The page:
Doctor who spoke out over Trump’s Covid drive-by stunt says ‘I regret nothing’

Dr James Phillips called out Donald Trump for sending the wrong message to the public, calling it a dangerous move

Shweta Sharma
Monday 28 December 2020 07:32 EST
<p>President Trump waves from the back of a car in a motorcade outside of Walter Reed Medical Center in Bethesda, Maryland on October 4, 2020.&nbsp;</p>

President Trump waves from the back of a car in a motorcade outside of Walter Reed Medical Center in Bethesda, Maryland on October 4, 2020. 

The emergency room doctor who was reportedly removed from his hospital’s rota schedule for publicly calling out Donald Trump said he stands by his words and does not regret criticising the president for his “insanity” to wave at supporters while getting treatment for Covid-19.

Dr James Phillips, who is chief of disaster medicine at George Washington University, was removed from the schedule at Walter Reed as attending physician after he slammed Mr Trump for waving at his supporters from a car while he was infected with coronavirus and risking the lives of accompanying Secret Service agents in the car.

“Today, I worked my final shift at Walter Reed ER,” said Dr Phillips wrote on Twitter late on Sunday, he served his last day as attending physician.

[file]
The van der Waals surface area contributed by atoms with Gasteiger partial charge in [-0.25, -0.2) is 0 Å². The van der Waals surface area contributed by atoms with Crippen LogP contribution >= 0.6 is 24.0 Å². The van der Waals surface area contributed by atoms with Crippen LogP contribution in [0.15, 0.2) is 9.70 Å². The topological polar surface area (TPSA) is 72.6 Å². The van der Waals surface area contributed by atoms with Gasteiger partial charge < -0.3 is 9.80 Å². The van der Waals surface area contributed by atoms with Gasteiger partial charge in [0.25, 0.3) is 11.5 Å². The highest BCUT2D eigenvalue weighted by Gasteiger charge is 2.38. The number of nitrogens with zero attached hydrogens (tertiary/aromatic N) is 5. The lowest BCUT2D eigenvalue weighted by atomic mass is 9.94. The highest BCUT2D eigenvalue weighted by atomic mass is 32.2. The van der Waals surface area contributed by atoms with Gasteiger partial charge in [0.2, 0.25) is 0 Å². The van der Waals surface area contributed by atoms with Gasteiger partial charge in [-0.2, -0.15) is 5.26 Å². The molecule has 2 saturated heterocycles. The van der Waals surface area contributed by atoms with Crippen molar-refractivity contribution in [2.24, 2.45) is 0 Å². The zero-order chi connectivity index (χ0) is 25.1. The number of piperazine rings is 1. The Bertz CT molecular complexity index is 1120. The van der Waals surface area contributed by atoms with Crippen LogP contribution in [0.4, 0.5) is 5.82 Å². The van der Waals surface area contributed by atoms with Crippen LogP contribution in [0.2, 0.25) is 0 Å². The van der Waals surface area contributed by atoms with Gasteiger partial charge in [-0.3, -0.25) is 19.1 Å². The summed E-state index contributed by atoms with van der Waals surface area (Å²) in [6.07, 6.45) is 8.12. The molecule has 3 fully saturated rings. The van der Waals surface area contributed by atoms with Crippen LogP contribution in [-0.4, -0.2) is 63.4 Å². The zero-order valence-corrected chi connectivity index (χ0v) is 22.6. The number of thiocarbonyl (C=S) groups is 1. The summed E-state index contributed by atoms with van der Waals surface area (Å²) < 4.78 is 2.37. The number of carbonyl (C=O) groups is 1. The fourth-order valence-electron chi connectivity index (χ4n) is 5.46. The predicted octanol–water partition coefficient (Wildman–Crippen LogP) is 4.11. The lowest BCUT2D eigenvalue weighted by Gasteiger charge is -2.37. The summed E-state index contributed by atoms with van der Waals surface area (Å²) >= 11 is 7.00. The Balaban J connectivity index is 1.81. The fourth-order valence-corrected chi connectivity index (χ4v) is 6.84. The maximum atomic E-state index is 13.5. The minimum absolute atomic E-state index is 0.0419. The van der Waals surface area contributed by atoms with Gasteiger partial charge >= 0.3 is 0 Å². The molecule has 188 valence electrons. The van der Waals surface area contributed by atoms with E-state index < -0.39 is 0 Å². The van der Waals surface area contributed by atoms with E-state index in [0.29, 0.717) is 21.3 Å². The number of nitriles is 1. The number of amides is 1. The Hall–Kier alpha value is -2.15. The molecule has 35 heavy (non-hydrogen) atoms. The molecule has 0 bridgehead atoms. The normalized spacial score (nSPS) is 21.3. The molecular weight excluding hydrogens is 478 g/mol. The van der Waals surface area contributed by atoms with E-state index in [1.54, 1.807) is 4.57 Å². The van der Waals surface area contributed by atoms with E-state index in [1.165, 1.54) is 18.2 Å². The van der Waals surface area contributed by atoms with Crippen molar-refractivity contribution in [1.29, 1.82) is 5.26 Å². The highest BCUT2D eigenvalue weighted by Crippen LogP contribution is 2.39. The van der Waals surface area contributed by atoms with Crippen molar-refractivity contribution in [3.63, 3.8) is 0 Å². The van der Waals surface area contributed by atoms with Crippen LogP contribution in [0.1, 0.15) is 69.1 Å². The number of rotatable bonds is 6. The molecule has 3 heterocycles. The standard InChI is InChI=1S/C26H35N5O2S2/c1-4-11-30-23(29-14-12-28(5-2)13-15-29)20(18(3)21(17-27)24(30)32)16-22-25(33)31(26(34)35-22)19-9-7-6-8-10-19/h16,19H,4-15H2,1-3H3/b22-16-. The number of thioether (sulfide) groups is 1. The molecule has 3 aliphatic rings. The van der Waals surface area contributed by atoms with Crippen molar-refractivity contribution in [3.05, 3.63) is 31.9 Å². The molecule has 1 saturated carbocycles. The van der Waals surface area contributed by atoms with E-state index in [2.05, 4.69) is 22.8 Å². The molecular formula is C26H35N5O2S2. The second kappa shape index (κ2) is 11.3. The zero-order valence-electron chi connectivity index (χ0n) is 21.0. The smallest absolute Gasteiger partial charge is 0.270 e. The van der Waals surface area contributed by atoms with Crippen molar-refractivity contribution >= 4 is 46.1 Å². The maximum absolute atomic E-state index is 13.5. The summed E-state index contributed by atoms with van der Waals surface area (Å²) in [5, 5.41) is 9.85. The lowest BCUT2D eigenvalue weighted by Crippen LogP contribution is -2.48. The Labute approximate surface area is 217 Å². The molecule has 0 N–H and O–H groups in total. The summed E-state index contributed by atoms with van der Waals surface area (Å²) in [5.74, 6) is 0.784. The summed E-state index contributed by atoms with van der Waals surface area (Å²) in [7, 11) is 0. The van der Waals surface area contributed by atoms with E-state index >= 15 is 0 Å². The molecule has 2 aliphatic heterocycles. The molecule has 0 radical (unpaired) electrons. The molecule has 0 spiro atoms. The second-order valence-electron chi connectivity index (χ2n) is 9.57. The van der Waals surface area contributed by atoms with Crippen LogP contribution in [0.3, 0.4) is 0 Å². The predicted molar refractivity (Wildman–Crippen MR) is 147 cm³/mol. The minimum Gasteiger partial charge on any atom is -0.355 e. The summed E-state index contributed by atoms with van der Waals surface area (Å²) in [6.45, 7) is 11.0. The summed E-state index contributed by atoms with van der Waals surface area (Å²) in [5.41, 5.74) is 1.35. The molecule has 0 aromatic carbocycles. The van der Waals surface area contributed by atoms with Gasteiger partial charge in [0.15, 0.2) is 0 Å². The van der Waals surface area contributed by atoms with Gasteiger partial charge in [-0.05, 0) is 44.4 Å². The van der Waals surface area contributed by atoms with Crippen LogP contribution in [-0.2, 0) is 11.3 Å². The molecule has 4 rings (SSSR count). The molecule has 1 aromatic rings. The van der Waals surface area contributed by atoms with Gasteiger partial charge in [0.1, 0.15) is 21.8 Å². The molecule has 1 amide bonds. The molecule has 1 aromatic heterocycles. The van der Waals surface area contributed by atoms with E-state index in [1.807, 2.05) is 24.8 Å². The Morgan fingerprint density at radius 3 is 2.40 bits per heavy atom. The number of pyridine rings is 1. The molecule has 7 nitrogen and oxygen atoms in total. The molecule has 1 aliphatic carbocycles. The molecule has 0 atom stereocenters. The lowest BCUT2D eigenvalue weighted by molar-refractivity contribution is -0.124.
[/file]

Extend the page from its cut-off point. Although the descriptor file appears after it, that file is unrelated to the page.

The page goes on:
“I will miss the patients and my military and civilian coworkers - they have been overwhelmingly supportive… I stand by my words, and I regret nothing.”

In October, two days after being admitted to the hospital with Covid-19, Mr Trump was driven around outside the medical centre with Secret Service agents as he waved at his maskless supporters.

Dr Phillips blasted the president in a now-deleted tweet calling the drive-by stunt a political theatre and insanity, as well as appearing in a number of interviews on TV.  

“Every single person... in the vehicle during that completely unnecessary presidential ‘drive-by’ just now has to be quarantined for 14 days,” read the tweet.

“They might get sick. They may die. For political theatre. Commanded by Trump to put their lives at risk for theatre. This is insanity.”

The doctor said to NBC in an interview that beyond the risk to Secret Service agents, Mr Trump sent the wrong message to people who are sick – that it is OK to go out.  He said his tweets have garnered attention as they were honest.

“This was a dangerous move. There is no medical benefit for this to have taken place and it violates CDC guidelines,” he said.  

Mr Trump wore a cloth mask during his controversial drive, while the agents in the car wore protective gear including face shields. The doctor said the protective equipment could not rule out the chances of contracting the virus, given many healthcare workers have been infected despite wearing extensive protection, and said those in the car should be quarantined.  

Two months later, in December, it was announced Dr Phillips had been taken off the hospital’s rota from January.

However, Walter Reed officials denied removing the doctor and said he had fulfilled the requirements for contracted positions.

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